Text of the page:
It is to be understood that the embodiment disclosed in FIGS. 1 and 2 is merely representative of the broad range of physical embodiments the present invention may assume. For instance, a single first wiping means 28 (rather than the pair shown in FIG. 2) may be utilized; the elongate handle 12 may be provided as a single nonextensible member; the cleaning fluid may be pressurized by any available technology. It should especially be appreciated that the second wiping means may be moved from its first inoperative to its second operative position by any one of a large number of mechanical means, and that the bladder configuration disclosed herein is illustrative only. Any mechanism which moves the second wiping means from the first inoperative to the second operative position is useful herein. Likewise, the cleaning fluid reservoir may be contained solely in the handle rather than remote thereform, or in any other manner which will make the fluid accessible t the cleaning head assembly under pressure.

While a preferred embodiment of the invention has been disclosed, various modes of carrying out the principles disclosed herein are contemplated as being within the scope of the following claims. Therefore, it is understood that the scope of the invention is not to be limited except as otherwise set forth in the claims.

Patent Citations
Cited PatentFiling datePublication dateApplicantTitle
US1899392 *May 11, 1931Feb 28, 1933Larkin Specialty Mfg CoFloor wax applicator
US2104161 *Dec 18, 1934Jan 4, 1938Louis KoukalWindow glass cleaning implement
US2336419 *May 19, 1942Dec 7, 1943Vincent PinoSelf-feeding paintbrush
US2722701 *Feb 18, 1952Nov 8, 1955Dora BlumWindow washer and wiper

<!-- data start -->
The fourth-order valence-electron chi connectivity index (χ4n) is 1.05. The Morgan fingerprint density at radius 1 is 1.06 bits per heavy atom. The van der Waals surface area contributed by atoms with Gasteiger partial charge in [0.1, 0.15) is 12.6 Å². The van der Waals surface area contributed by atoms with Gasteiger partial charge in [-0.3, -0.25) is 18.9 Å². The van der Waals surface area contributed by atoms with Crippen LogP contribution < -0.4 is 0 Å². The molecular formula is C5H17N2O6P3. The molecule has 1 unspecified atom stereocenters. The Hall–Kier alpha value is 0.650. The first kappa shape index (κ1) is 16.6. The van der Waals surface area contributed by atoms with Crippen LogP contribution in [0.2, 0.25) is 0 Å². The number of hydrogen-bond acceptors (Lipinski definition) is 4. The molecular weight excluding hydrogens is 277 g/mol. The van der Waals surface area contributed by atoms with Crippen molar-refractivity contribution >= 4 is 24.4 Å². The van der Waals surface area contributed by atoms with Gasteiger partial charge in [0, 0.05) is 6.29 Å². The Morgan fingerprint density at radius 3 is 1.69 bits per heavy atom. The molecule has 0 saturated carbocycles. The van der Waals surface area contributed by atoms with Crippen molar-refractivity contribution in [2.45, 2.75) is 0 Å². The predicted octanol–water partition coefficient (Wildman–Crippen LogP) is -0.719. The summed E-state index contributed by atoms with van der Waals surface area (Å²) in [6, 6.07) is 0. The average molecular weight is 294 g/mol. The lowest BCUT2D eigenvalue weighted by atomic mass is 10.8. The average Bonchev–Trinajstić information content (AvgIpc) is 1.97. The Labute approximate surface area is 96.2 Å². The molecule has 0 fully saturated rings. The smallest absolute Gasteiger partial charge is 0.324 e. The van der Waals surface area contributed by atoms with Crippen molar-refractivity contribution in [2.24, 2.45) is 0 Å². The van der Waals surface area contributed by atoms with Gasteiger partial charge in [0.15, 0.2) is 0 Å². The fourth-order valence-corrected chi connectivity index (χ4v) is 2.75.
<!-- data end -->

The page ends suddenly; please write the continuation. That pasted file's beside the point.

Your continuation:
US2746071 *Nov 28, 1952May 22, 1956Peter CharunFountain brush and squeegee
US3549265 *Aug 8, 1968Dec 22, 1970Lorenz Francis E JrCleaning apparatus
US3640630 *Jun 26, 1970Feb 8, 1972Applic Unlimited IncPressurized continuous flow liquid applicator with shutoff valve
US4475834 *Apr 2, 1982Oct 9, 1984Bean Donald FWriting instrument projectable by fluid pressure
AU278014A * Title not available
FR2408487A1 * Title not available
GB2030849A * Title not available
Referenced by
Citing PatentFiling datePublication dateApplicantTitle
US5271682 *Dec 18, 1991Dec 21, 1993Gianluigi RealdonWindow cleaning device
US5904434 *Aug 8, 1997May 18, 1999Wagner Spray Tech CorporationInternal feed paintbrush
US6230939May 21, 1999May 15, 2001Clean Shield Enterprises, Inc.Windshield washer fluid dispensing system
US7008130Jun 17, 2005Mar 7, 2006Hill Samuel MWindow washing tool
EP1180343A2 *Aug 11, 2001Feb 20, 2002Avet AGCleaning device
EP1688081A2 *Aug 11, 2001Aug 9, 2006Avet AGCleaning device
WO2011070359A1Dec 8, 2010Jun 16, 2011Aqua-Dapter LimitedA fluid delivery system and a valve system therefor
Classifications
U.S. Classification401/23, 401/46, 401/44, 401/45, 401/37, 401/188.00R, 401/99, 401/22
International ClassificationA47L1/08
Cooperative ClassificationA47L1/08
European ClassificationA47L1/08
Legal Events
DateCodeEventDescription
Dec 21, 1993FPExpired due to failure to pay maintenance fee
Effective date: 19931003
Oct 3, 1993LAPSLapse for failure to pay maintenance fees
May 4, 1993REMIMaintenance fee reminder mailed